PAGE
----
The investigators have previously shown that hemorrhagic complications can be minimized without loss of efficacy by using reduced doses of adjunctive heparin (4). The impressive benefit-to-risk ratio suggests that the key clinical question now is whether patients undergoing PTCA should receive a receptor blocker. The greatest absolute clinical and cost benefits would likely be realized in patients in the highest-risk subgroups (e.g., patients with unstable coronary syndromes requiring intervention) (2, 4, 5).

Do the results of the trial apply in the current era of higher rates of intracoronary stent use? Another trial (5) showed that glycoprotein receptor IIb/IIIa blockade substantially improved the 30-day outcome of elective procedures; in fact, PTCA with abciximab was safer than stenting without abciximab (5). Furthermore, 1-year mortality was lowest in the stent-plus-abciximab group, suggesting that this combination may offer the greatest benefit to patients who require PTCA (2).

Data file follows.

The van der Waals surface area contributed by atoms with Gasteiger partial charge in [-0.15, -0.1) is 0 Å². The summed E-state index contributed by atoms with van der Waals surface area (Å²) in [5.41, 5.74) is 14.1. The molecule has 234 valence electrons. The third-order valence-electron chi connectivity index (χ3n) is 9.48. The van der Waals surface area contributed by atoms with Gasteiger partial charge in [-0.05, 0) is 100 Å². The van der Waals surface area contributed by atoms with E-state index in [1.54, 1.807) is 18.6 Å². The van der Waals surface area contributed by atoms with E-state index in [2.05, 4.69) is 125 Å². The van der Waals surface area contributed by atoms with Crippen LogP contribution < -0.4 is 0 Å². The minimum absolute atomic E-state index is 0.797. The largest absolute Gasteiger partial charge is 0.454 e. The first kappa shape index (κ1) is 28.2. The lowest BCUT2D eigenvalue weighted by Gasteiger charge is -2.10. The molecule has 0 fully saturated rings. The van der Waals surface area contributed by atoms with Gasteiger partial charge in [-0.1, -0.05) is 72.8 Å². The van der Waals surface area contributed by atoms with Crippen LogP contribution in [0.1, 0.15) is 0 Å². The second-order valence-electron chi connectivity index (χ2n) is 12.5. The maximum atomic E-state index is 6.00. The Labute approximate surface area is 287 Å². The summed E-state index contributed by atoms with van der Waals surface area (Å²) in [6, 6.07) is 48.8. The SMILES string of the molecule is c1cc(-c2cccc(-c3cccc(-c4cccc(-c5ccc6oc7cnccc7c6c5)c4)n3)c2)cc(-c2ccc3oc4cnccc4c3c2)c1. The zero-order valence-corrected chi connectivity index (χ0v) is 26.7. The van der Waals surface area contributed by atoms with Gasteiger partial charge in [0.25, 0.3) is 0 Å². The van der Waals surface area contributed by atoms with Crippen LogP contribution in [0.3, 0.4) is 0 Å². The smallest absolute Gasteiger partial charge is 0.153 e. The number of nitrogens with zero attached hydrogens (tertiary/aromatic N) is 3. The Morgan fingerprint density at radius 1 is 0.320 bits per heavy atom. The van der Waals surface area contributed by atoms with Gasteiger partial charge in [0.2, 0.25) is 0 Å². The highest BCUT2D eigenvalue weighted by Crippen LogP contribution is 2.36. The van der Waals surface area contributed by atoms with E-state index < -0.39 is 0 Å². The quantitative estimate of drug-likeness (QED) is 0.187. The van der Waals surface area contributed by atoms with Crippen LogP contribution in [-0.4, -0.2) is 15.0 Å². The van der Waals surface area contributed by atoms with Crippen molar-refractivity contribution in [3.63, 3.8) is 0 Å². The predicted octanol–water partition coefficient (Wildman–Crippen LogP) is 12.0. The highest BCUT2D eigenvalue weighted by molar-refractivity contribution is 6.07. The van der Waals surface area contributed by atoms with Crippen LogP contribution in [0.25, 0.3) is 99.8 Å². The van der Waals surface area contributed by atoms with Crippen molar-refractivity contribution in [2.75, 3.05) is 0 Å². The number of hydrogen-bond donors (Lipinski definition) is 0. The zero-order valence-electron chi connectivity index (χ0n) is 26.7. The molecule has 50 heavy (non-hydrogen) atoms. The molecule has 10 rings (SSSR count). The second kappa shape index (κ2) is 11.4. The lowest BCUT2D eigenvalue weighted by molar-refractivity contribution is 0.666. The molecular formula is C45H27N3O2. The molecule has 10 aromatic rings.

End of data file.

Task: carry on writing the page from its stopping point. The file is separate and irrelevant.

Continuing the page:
Shaun Goodman, MSc, MD
St. Michael's HospitalToronto, Ontario, Canada


References

1. Topol EJ, Ferguson JJ, Weisman HF, et al. Long-term protection from myocardial ischemic events in a randomized trial of brief integrin beta3 blockade with percutaneous coronary intervention. EPIC Investigator Group. Evaluation of Platelet IIb/IIIa Inhibition for Prevention of Ischemic Complication. JAMA. 1997;278:479-84.

2. Topol EJ, Byzova TV, Plow EF. Platelet GPIIb-IIIa blockers. Lancet. 1999;353:227-31.

3. Kong DF, Califf RM, Miller DP, et al. Clinical outcomes of therapeutic agents that block the platelet glycoprotein IIb/IIIa integrin in ischemic heart disease. Circulation. 1998;98:2829-35.

4. The EPILOG Investigators. Platelet glycoprotein IIb/IIIa receptor blockade and low-dose heparin during percutaneous coronary revascularization. N Engl J Med. 1997;336:1689-96.

5. The EPISTENT Investigators. Randomised placebo-controlled and balloon-angioplasty-controlled trial to assess safety of coronary stenting with use of platelet glycoprotein-IIb/IIIa blockade. Evaluation of Platelet IIb/IIIa Inhibitor for Stenting. Lancet. 1998;352:87-92.